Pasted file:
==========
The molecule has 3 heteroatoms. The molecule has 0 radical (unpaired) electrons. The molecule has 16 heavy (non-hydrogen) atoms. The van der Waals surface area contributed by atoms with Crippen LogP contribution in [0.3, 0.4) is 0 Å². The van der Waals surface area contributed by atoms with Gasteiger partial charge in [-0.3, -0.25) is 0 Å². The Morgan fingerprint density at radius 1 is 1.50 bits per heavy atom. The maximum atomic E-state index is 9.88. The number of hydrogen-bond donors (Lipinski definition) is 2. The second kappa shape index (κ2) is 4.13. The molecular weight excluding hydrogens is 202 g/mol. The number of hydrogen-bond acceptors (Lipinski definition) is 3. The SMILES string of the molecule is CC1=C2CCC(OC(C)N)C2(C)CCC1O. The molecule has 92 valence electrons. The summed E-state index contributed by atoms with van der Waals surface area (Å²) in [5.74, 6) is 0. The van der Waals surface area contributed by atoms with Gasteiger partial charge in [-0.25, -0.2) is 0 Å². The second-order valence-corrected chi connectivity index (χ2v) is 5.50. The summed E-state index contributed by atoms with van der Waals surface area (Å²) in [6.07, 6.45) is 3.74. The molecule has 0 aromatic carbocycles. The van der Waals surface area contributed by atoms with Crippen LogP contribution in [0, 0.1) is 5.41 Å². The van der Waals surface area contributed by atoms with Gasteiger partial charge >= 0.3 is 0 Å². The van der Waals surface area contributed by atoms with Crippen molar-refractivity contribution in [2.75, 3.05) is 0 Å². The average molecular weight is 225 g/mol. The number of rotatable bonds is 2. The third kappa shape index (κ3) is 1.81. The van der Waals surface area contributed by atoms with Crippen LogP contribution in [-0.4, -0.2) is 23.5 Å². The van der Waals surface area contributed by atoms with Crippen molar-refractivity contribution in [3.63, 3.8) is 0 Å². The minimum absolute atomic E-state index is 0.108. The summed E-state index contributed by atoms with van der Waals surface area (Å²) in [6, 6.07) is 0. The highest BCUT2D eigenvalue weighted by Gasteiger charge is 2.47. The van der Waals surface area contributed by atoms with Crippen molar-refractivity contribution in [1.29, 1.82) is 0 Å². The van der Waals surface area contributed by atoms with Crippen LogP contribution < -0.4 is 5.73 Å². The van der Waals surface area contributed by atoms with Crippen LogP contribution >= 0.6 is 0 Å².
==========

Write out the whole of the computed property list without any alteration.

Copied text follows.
The molecule has 3 heteroatoms. The molecule has 0 radical (unpaired) electrons. The molecule has 16 heavy (non-hydrogen) atoms. The van der Waals surface area contributed by atoms with Crippen LogP contribution in [0.3, 0.4) is 0 Å². The van der Waals surface area contributed by atoms with Gasteiger partial charge in [-0.3, -0.25) is 0 Å². The Morgan fingerprint density at radius 1 is 1.50 bits per heavy atom. The maximum atomic E-state index is 9.88. The number of hydrogen-bond donors (Lipinski definition) is 2. The second kappa shape index (κ2) is 4.13. The molecular weight excluding hydrogens is 202 g/mol. The number of hydrogen-bond acceptors (Lipinski definition) is 3. The SMILES string of the molecule is CC1=C2CCC(OC(C)N)C2(C)CCC1O. The molecule has 92 valence electrons. The summed E-state index contributed by atoms with van der Waals surface area (Å²) in [5.74, 6) is 0. The van der Waals surface area contributed by atoms with Gasteiger partial charge in [-0.25, -0.2) is 0 Å². The second-order valence-corrected chi connectivity index (χ2v) is 5.50. The summed E-state index contributed by atoms with van der Waals surface area (Å²) in [6.07, 6.45) is 3.74. The molecule has 0 aromatic carbocycles. The van der Waals surface area contributed by atoms with Crippen LogP contribution in [0, 0.1) is 5.41 Å². The van der Waals surface area contributed by atoms with Gasteiger partial charge >= 0.3 is 0 Å². The van der Waals surface area contributed by atoms with Crippen molar-refractivity contribution in [2.75, 3.05) is 0 Å². The average molecular weight is 225 g/mol. The number of rotatable bonds is 2. The third kappa shape index (κ3) is 1.81. The van der Waals surface area contributed by atoms with Crippen LogP contribution in [-0.4, -0.2) is 23.5 Å². The van der Waals surface area contributed by atoms with Crippen molar-refractivity contribution in [3.63, 3.8) is 0 Å². The minimum absolute atomic E-state index is 0.108. The summed E-state index contributed by atoms with van der Waals surface area (Å²) in [6, 6.07) is 0. The highest BCUT2D eigenvalue weighted by Gasteiger charge is 2.47. The van der Waals surface area contributed by atoms with Crippen molar-refractivity contribution in [1.29, 1.82) is 0 Å². The van der Waals surface area contributed by atoms with Crippen LogP contribution < -0.4 is 5.73 Å². The van der Waals surface area contributed by atoms with Crippen LogP contribution >= 0.6 is 0 Å².